Message From The Author
Earth and the Imbalance
BESTSELLING AUTHOR JAMES ROLLINS LINKS HISTORY
AND A BIOTERRORIST PLAGUE IN THE JUDAS STRAIN
By Diane Snyder
They say that the third time's the charm, but for bestselling novelist James Rollins, make that the 50th. He faced 49 rejections before he sold his first novel, and then all of a sudden he had offers from two publishers.
That's how his two literary identities were forged. As James Rollins, he writes adventure thrillers, including this month's The Judas Strain (Morrow), the third book featuring a group of scientists and special operatives known as the SIGMA Force. As James Clemens, he's noted for his fantasy novels, the latest being 2006's Hinterland (Roc), the second book in his Godslayer Chronicles series. Before he was either of those people, however, he was James Czajkowski, a Sacramento veterinarian and amateur spelunker and scuba diver.
These days he spends more time navigating his way through his densely plotted novels than he does neutering cats, but he packs his fiction with some familiar global crises. In Judas Strain, for example, scientists battle a bioterrorist plague that threatens all of humanity and ties in with Marco Polo's 13th-century voyage to the Far East.
So Judas Strain is inspired by Marco Polo's travels to the Far East? I hadn't heard that some believe he may have been sent there as a spy. There's a lot of mystery surrounding Marco Polo. There are some circles that question whether he actually existed, and there's a question of whether his uncle and his father were Vatican spies that were sent to gather intel. And, of course, the mystery of what happened to this giant fleet that Kublai Khan supposedly sent Marco Polo back home with. He left with 14 ships and 600 men, arrived in Italy with two ships and 18 men. He does hint in his book that there was a tragic outcome on the return trip, but he never detailed what it was. It's an intriguing mystery. I'm always looking for those little pieces of history that end in the question mark. That's a great jumping off place for an author.
In your SIGMA Force series you've been looking at deeper issues about the planet and the origins of life. What took you in that direction? I like cliffhangers and chases, but I like to leave readers with something to ponder. They didn't get that from my earlier novels, and when I formulated the idea of the series, I really wanted to tackle some big issues.
In The Judas Strain I'm dealing with issues of what our responsibility is as stewards of this planet. There was a series of articles in the >L.A. Times that claim we're at a cusp of the possible collapse of our seas into a primordial state of toxic slimes and poison algae. And there was a wire service story about a massive amount of deaths of sea lions and dolphins from toxic algae along the California coast. My book opens with a similar tragedy. Hopefully, that will have some resonance after you turn that last page.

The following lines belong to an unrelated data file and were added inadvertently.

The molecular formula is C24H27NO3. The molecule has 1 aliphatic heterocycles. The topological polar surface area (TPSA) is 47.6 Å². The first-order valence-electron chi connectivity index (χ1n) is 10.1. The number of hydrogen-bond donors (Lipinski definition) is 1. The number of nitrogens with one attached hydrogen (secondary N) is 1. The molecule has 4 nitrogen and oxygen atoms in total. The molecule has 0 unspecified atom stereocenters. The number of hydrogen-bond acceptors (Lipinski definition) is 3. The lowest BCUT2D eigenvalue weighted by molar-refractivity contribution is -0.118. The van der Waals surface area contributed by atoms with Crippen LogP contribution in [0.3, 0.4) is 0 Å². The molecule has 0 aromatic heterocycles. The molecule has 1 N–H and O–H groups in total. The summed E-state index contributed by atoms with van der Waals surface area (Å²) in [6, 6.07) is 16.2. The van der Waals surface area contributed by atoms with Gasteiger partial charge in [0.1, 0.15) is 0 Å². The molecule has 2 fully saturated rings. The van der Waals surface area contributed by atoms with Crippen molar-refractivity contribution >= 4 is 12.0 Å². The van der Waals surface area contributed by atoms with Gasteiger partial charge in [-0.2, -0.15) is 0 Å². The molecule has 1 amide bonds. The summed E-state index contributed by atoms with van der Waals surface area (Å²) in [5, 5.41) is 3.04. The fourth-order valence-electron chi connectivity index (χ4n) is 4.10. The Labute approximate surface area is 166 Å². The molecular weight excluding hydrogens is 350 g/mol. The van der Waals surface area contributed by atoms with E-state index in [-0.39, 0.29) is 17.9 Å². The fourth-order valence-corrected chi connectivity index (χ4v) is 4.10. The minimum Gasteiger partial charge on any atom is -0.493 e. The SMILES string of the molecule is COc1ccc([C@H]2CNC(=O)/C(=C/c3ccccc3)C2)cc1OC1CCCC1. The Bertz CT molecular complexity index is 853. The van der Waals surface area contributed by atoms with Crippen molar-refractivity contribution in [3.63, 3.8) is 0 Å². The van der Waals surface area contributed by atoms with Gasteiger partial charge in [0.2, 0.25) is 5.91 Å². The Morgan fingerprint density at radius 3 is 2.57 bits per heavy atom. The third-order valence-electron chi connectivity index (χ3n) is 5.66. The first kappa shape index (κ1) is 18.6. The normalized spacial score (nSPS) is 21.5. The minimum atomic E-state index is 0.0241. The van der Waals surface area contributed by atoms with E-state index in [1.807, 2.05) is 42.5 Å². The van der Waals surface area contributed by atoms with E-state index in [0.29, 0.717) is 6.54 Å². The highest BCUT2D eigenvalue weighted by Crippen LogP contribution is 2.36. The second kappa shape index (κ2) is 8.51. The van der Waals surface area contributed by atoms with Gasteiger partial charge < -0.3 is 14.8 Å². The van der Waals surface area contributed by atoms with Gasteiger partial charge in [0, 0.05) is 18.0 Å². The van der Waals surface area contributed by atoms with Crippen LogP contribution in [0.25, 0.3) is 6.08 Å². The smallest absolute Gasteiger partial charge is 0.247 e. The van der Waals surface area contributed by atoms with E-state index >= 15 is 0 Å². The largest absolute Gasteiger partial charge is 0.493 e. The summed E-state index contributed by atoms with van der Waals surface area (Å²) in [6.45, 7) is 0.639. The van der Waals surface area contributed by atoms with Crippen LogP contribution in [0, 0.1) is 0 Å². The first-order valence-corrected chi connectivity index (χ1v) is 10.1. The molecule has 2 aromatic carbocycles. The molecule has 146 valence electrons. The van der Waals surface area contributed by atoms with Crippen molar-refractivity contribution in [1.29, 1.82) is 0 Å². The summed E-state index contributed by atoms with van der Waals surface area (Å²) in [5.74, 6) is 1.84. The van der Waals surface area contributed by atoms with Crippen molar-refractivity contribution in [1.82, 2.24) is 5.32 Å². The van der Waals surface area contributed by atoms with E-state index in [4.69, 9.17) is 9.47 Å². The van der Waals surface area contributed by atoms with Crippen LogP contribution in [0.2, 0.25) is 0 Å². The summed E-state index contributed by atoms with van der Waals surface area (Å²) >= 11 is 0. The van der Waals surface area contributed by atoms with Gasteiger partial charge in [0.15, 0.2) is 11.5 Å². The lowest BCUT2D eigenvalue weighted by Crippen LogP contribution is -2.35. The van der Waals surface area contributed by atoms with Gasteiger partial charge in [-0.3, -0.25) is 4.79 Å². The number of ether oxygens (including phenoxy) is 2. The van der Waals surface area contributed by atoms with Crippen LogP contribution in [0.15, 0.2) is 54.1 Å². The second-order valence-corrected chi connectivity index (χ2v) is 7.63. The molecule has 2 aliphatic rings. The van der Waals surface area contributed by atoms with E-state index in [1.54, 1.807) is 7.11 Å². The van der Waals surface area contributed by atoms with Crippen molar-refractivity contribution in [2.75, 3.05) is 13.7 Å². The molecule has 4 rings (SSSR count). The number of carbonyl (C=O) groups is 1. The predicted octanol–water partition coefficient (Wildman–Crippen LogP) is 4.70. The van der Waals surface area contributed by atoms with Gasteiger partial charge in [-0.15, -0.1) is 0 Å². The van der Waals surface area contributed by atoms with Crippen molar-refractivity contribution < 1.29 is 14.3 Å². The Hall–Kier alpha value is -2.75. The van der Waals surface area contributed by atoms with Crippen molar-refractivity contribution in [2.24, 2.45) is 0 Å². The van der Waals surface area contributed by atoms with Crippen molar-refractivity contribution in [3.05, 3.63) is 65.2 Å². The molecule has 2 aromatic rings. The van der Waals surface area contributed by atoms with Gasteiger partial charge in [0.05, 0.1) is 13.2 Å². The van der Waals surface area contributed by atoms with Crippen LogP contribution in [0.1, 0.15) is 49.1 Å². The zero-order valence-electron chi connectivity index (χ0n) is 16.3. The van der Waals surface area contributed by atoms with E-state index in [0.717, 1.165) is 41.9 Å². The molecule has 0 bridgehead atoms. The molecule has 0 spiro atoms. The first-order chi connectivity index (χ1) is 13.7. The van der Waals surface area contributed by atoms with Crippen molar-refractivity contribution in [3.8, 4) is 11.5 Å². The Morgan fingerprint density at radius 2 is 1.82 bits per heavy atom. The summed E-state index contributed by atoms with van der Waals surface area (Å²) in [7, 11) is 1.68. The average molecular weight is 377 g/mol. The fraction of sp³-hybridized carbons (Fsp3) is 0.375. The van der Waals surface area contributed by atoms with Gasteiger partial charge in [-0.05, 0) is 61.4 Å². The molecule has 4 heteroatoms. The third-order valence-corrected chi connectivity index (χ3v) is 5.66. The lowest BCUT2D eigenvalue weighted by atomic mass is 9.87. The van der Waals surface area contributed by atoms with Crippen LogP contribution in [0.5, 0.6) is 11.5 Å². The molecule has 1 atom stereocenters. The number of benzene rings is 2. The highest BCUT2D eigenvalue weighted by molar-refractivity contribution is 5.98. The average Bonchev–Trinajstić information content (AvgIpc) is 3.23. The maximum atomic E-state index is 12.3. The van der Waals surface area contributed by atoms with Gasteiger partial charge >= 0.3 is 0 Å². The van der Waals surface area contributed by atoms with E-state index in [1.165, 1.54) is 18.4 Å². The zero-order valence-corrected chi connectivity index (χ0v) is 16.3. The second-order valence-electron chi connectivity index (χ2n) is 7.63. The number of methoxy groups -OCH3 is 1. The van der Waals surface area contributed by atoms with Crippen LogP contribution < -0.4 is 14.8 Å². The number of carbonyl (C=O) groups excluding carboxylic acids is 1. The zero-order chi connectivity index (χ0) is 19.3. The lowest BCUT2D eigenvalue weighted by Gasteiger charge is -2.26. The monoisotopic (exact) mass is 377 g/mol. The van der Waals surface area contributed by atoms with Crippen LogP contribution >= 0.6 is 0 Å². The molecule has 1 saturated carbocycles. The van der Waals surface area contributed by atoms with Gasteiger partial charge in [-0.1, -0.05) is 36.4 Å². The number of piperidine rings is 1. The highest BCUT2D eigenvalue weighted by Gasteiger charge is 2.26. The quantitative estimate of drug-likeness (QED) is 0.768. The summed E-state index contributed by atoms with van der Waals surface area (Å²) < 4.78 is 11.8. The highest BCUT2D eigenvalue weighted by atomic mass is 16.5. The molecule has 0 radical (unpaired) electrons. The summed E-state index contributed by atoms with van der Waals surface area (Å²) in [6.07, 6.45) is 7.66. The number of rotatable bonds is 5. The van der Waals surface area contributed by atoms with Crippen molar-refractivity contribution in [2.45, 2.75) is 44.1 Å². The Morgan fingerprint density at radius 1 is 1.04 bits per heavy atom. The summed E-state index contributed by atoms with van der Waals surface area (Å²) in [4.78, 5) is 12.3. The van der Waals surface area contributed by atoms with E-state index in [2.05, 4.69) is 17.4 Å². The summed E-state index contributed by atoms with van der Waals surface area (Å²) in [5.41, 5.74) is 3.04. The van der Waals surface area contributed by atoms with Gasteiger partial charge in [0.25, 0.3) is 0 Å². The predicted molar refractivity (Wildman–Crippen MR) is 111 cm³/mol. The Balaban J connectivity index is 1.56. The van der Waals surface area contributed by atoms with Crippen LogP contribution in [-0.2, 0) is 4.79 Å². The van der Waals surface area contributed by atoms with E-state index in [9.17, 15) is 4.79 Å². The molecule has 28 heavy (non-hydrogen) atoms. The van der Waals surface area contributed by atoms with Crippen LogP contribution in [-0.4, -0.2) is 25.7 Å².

Have we abused Earth beyond repair? Some scientists do say that we've crossed beyond the point of no return. That's a very disturbing thought, and I think we have a very strong survival instinct. I don't think anything that we're challenging -- like carbon emissions from automobiles -- requires a technology we don't have. We just have to have the will with which to apply it.
Do the comparisons to Dan Brown bother you? As long as they don't think I'm copying him. When I wrote Map of Bones (2005), it was an idea I'd been toiling with for 10 years, and
I got sort of lumped into the Da Vinci clone crowd. It had a negative connotation, like I'm trying to ride his coattails, where I've been pretty much writing the same thing. If you go back three books earlier, before Dan Brown had even published his first book, I'd written a book called Excavation that dealt with a sect of the Spanish Inquisition that was alive and well and functioning in South America, trying to create the Second Coming of Christ.
That all said, I can't deny that that comparison probably did help Map of Bones. It sold better than any book I had written up till that point.
Why did you want to become a novelist when you already had a successful veterinary practice? I always wanted to be a writer, but to make it a career I thought you had to fall off a literary apple tree -- your great-grand-uncle had to be Ernest Hemingway. It just didn't seem like a Midwest boy from St. Louis could become a published author. It seemed a much more logical and achievable course to become a veterinarian, so once I
got accepted to veterinary school, I put aside all thoughts of writing. From age 20 to age 30, I did not write a word. I kept saying, one of these days I'll start. But when I reached my 30th birthday, I realized I didn't have an infinite number of one-of-these-days. If I really wanted to do this, I had to make some small effort toward that today.
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